1. TONY HAS SPOKEN.

  10. Why are you dickheads using a terrible picture like that for a guy who has done absolutely nothing wrong?

    Oh right, I almost forgot. It’s because you’re a bunch of fake libertarian Obamatards who want more Ruth Buder Ginsburgs and Sonia Sotomayors on the court to speed along the “fundamental transformation of America”.

    1. He always looks like that because he starts drinking at 7 a.m.

      1. I can hardly wait to see what insanity you guys come up with for Ginsburg’s replacement.

        1. Who says those guys get to decide?

    2. Lol. Never change, Mikey.

      1. Go suck Block Yomomma’s cock, faggot.

        1. The day of your replacement will be an especially nice day for your betters, clinger. I might put up a nice bottle in anticipation.

          1. Put a nice bottle up where?! No, don’t tell me; I don’t want to know!

    3. Exactly, real libertarians make sure to put their dear leaders in the best light. A pox on Reason for throwing shade at our elite betters.

    4. The Blubberin Justice! You triggered by that?

  11. so let the dude in the room der (I am not for the state carrying out a death penalty)

    1. It’s a secured area of the jail since they have physical access to the prisoner. Buddhist cleric should have gotten himself cleared to attend. He didnt. Other religious advisors have.

      1. Your interpretation seems even less trustworthy than a Bill Barr special.

        1. Fake Kirkland post. No mention of “Clingers”.

  12. Kavanaugh is the designated getaway driver for the SC. If you’re on death row you can really foul things up by converting to Aztec Orthodox. Good luck finding a priest for you. Worse luck if they do.

    1. Come on, have a heart.

  13. Good News Anti Death penalty fans. A member of the Satanic Ripper Crew that kidnapped, raped, mutilated and murdered as many as 20 women in the Chicago area in the early 1980s was released from an Illinois prison on Friday. And ladies he’s only 58 and single. Woo Hoo!

    1. Did he do all 20 or split the job among himself and other Satanic Ripper Crew members?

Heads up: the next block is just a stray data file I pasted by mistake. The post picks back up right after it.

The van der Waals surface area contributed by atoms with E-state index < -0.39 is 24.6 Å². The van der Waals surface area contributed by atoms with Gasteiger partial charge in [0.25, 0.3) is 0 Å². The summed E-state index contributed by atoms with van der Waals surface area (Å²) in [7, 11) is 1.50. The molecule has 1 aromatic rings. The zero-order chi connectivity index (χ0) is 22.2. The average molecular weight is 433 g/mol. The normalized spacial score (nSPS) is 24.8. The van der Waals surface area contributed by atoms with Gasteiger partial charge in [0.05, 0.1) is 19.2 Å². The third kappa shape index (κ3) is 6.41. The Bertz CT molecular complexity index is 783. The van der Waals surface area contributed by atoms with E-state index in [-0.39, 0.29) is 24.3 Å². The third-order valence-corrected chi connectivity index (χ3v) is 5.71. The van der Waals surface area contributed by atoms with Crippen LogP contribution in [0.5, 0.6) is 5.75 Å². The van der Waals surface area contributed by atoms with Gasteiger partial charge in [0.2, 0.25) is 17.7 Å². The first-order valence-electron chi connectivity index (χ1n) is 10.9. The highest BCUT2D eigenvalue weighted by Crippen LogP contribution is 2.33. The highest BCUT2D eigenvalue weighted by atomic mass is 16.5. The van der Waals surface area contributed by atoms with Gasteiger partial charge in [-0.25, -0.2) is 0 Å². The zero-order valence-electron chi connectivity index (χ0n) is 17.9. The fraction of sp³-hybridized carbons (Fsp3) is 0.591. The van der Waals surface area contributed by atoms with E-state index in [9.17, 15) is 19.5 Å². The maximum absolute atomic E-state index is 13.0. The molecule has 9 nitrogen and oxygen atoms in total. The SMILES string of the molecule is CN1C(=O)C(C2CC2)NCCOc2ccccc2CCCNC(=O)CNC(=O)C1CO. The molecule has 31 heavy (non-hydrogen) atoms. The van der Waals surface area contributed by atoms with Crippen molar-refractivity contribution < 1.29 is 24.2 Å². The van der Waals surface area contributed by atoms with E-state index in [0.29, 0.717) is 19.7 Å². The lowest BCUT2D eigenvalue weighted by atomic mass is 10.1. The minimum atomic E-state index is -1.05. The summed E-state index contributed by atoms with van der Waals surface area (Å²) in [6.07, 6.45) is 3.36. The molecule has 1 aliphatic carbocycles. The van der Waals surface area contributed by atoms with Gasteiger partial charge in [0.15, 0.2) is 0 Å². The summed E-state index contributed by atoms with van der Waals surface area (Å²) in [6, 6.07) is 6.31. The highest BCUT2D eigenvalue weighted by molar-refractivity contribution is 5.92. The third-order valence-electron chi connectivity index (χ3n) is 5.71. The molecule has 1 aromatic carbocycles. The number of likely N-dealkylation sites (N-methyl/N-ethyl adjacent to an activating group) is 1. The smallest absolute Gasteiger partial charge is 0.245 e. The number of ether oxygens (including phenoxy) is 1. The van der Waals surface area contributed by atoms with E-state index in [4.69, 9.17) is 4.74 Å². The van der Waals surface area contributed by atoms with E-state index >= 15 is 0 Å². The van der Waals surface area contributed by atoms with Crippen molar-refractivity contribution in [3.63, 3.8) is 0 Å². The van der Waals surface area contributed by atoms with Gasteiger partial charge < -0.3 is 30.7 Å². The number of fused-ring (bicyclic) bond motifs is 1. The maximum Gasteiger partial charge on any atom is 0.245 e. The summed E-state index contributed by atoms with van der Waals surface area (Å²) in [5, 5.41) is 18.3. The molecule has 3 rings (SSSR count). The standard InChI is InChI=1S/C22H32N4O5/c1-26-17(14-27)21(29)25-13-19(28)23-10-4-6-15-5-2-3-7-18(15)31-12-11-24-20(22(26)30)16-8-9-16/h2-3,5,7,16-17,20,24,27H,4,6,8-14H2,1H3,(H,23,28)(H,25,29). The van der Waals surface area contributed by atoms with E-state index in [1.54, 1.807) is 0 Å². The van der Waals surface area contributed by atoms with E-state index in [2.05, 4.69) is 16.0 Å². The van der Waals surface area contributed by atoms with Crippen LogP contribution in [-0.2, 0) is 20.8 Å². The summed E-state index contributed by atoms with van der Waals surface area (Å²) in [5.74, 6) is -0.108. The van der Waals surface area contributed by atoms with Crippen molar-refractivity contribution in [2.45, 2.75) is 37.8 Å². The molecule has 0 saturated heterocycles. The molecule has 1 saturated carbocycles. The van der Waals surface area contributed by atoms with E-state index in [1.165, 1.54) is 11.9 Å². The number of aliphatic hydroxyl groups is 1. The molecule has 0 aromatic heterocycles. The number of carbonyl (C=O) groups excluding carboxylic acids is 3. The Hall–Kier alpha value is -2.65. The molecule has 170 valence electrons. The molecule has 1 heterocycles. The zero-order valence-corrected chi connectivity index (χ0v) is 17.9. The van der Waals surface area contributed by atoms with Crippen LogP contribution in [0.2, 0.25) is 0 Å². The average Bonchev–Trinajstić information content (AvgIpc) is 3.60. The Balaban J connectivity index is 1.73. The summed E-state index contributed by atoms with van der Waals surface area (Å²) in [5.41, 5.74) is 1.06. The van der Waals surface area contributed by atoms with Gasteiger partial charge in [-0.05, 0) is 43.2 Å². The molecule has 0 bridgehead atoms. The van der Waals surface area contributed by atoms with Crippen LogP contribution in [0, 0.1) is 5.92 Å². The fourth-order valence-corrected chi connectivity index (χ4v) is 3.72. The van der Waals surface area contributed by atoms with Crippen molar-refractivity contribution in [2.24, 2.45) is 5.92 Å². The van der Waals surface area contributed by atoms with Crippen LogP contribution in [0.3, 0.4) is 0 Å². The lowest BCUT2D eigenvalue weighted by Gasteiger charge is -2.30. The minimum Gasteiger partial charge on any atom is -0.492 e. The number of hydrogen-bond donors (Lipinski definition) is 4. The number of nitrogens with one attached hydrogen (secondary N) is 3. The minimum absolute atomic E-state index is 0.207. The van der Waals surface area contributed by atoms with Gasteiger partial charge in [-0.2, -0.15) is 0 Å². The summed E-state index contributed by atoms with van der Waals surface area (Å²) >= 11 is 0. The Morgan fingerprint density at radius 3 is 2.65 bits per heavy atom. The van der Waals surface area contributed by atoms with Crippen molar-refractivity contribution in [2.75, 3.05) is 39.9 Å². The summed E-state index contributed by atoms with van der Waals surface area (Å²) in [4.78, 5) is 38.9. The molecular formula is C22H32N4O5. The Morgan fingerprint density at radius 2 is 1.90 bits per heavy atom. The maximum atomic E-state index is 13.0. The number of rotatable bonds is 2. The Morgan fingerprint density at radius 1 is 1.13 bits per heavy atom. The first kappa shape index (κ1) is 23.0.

2. “Guidelines in Illinois at the time of his sentencing rewarded inmates, even violent felons, for good behavior and that led to his prison time being cut in half.”

      You didn’t kill, rape or mutilate any women while in prison. Great job!

      1. If anyone wonders about how “overincarceration” came about, it was in reaction to “guidelines” like those.

  14. “Despite not having been directly involved in the murder…”

    Other than the part about being there, being an active participant in a crime the cop was seeking to stop, and giving verbal warning to his armed accomplices of said cop’s approach. Other than that he was not ‘directly’ involved.

    Joe Setyon, again proving that he is impervious to logic and reason.

    1. Right on, ThomasD. Do these people just not get it?

    2. Sounds indirect to me. It’s still involvement, and probably sufficient to justify the charge. But still indirect when it comes to the actual act of murder.

  15. You gotta’ love Thomas and Gorsuch. “Fry the SOB, now!” This is the kind of nonsense many of us are sick and tired of. The guy drove a car during a bank heist during which a killing occurred. He’s guilty! Fry his ass now.

    1. So much for them being widely acknowledged/accepted as the two ‘most libertarian’ justices. Nothing is as libertarian as the smell of dead bodies in the morning

      1. Again, none of the Justices says don’t kill the guy, they say don’t discriminate against Buddhism when you do it.